Theranostics 2020; 10(1):62-73. doi:10.7150/thno.35735 This issue

Research Paper

Ultra-small Pyropheophorbide-a Nanodots for Near-infrared Fluorescence/Photoacoustic Imaging-guided Photodynamic Therapy

Kittipan Siwawannapong1, Rui Zhang2, Huali Lei2, Qiutong Jin2, Wantao Tang2, Ziliang Dong2, Rung-Yi Lai1, Zhuang Liu1, Anyanee Kamkaew1✉, Liang Cheng2✉

1. School of Chemistry, Institute of Science and Center of Excellent-Advanced Functional Materials, Suranaree University of Technology, Nakhon Ratchasima 30000, Thailand.
2. Institute of Functional Nano & Soft Materials (FUNSOM), Collaborative Innovation Center of Suzhou Nano Science and Technology, Soochow University, Suzhou, Jiangsu 215123, China.

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Citation:
Siwawannapong K, Zhang R, Lei H, Jin Q, Tang W, Dong Z, Lai RY, Liu Z, Kamkaew A, Cheng L. Ultra-small Pyropheophorbide-a Nanodots for Near-infrared Fluorescence/Photoacoustic Imaging-guided Photodynamic Therapy. Theranostics 2020; 10(1):62-73. doi:10.7150/thno.35735. Available from https://www.thno.org/v10p0062.htm

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Abstract

Graphic abstract

Rationale: Nanoparticles (NPs) that are rapidly eliminated from the body offer great potential in clinical test. Renal excretion of small particles is preferable over other clearance pathways to minimize potential toxicity. Thus, there is a significant demand to prepare ultra-small theranostic agents with renal clearance behaviors.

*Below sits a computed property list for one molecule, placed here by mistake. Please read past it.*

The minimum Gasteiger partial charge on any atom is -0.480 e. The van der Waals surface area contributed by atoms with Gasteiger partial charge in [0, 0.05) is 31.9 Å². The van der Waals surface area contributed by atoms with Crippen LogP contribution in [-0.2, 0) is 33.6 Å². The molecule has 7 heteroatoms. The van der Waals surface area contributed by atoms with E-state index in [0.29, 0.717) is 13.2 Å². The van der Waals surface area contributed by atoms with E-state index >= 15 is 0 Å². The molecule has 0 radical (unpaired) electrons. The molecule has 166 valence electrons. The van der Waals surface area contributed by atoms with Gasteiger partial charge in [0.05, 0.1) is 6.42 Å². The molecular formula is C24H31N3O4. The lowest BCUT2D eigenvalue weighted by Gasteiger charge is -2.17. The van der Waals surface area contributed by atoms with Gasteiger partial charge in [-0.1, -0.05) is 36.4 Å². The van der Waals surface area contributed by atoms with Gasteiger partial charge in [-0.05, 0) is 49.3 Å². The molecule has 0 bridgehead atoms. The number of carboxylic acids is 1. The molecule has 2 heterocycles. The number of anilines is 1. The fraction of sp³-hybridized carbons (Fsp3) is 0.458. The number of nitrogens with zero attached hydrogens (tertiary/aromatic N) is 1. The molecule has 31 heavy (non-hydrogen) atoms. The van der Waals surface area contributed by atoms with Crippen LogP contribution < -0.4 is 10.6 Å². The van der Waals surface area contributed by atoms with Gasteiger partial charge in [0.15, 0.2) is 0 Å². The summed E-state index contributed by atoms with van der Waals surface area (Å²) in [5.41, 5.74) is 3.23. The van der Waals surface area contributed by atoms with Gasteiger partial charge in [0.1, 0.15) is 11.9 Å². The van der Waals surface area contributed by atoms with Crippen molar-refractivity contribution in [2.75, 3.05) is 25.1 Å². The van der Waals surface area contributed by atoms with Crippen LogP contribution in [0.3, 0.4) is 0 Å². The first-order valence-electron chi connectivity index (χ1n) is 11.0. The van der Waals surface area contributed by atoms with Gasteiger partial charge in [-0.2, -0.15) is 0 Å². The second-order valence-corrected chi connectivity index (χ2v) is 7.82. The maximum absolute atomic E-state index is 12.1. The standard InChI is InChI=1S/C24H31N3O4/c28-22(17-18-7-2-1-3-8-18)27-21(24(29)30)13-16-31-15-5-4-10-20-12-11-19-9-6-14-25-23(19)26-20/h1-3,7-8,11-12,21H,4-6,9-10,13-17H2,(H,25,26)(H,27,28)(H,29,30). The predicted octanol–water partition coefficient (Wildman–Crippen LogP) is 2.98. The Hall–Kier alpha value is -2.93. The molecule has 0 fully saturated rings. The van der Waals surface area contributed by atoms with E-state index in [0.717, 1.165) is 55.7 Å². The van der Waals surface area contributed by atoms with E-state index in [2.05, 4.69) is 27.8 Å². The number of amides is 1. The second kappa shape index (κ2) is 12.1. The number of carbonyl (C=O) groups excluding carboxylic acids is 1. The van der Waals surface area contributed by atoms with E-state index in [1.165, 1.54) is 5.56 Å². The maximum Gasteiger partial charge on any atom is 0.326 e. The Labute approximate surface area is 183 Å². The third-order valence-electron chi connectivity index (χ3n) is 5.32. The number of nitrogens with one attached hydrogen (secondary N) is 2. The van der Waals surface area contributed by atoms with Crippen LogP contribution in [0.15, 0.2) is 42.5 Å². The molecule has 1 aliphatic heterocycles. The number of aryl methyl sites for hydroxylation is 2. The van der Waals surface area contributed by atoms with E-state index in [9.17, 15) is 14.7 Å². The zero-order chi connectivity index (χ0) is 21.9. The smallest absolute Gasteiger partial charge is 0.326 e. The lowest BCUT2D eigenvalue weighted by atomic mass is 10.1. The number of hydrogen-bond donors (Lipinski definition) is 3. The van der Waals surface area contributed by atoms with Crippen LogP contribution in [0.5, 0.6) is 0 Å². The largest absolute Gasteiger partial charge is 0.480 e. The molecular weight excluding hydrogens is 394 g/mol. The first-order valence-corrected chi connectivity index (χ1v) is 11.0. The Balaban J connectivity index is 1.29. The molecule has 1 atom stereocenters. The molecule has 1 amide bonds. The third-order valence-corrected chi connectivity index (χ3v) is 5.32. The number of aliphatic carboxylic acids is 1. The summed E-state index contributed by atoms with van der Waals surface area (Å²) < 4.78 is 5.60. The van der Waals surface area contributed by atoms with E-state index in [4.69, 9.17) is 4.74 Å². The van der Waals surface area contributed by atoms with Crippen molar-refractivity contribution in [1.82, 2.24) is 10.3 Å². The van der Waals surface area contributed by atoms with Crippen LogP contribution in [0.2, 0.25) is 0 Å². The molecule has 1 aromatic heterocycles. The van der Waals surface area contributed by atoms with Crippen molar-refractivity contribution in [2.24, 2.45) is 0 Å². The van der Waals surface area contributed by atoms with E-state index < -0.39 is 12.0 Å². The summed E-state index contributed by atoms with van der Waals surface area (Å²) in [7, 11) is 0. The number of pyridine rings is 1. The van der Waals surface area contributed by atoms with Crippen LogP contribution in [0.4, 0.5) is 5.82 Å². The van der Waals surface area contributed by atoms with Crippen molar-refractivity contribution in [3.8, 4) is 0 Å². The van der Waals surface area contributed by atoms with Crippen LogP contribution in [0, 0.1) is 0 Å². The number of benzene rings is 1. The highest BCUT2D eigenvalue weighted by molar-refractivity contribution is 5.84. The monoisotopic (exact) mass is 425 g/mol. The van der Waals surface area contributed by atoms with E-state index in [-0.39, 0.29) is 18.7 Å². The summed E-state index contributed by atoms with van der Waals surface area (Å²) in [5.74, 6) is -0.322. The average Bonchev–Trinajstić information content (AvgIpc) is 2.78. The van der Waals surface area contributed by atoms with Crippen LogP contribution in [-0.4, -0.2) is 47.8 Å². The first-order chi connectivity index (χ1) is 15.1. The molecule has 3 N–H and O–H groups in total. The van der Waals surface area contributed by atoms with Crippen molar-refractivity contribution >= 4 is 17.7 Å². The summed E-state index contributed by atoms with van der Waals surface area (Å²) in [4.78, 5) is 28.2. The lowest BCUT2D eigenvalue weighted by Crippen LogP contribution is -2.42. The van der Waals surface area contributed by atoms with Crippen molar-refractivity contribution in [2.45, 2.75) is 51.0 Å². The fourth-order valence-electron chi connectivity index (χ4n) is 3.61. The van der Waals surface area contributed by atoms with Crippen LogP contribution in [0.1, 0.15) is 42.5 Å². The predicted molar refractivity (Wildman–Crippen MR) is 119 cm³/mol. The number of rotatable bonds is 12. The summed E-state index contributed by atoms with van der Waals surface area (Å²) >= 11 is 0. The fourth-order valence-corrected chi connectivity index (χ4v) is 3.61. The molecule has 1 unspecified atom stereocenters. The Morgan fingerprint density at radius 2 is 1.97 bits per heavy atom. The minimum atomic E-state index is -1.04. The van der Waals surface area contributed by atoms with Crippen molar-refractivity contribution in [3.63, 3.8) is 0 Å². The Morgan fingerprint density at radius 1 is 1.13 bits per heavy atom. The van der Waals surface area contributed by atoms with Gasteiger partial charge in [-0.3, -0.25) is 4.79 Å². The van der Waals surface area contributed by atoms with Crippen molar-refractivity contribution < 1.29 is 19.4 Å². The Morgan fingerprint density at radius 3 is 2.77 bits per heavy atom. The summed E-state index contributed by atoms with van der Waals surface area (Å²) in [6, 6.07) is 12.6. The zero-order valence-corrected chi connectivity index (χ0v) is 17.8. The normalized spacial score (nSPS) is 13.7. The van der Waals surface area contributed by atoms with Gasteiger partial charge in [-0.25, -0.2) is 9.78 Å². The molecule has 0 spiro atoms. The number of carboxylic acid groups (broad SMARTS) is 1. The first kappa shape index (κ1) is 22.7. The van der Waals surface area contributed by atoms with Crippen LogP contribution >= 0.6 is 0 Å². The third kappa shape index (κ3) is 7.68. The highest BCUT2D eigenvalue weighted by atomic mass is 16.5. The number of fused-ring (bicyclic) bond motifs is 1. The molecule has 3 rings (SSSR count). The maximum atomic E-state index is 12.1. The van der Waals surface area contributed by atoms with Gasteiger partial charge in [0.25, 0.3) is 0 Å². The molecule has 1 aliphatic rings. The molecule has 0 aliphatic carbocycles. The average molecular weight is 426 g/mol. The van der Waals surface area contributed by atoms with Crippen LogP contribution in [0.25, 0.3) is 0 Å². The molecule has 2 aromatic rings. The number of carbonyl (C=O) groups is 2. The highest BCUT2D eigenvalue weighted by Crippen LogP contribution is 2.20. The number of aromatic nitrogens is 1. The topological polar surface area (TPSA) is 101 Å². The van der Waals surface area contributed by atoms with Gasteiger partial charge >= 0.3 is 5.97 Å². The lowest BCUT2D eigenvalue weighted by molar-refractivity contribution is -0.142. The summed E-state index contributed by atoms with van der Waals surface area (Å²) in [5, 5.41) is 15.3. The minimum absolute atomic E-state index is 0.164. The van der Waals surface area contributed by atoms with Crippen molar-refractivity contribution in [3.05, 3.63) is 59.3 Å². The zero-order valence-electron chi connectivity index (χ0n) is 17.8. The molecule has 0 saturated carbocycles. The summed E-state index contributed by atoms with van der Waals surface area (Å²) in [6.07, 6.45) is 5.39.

Method: In this work, we report a facile method to prepare NPs with ultra-small size that show renal clearable behavior for imaging-guided photodynamic therapy (PDT). Pyropheophorbide-a (Pa), a deep red photosensitizer was functionalized with polyethylene glycol (PEG) to obtain Pa-PEG. The prepared NPs formed ultra-small nanodots in aqueous solution and showed red-shifted absorbance that enabling efficient singlet oxygen generation upon light irradiation.

Results: In vitro studies revealed good photodynamic therapy (PDT) effect of these Pa-PEG nanodots. Most of the cancer cells incubated with Pa-PEG nanodots were destroyed after being exposed to the irradiated light. Utilizing the optical properties of such Pa-PEG nanodots, in vivo photoacoustic (PA) and fluorescence (FL) imaging techniques were used to assess the optimal time for PDT treatment after intravenous (i.v.) injection of the nanodots. As monitored by the PA/FL dual-modal imaging, the nanodots could accumulate at the tumor site and reach the maximum concentration at 8 h post injection. Finally, the tumors on mice treated with Pa-PEG nanodots were effectively inhibited by PDT treatment. Moreover, Pa-PEG nanodots showed high PA/FL signals in kidneys implying these ultra-small nanodots could be excreted out of the body via renal clearance.

Conclusion: We demonstrated the excellent properties of Pa-PEG nanodots that can be an in vivo imaging-guided PDT agent with renal clearable behavior for potential future clinical translation.

Keywords: Pa-PEG ultra-small nanoparticles, Dual-modal imaging, Photodynamic therapy, Renal clearance, toxicity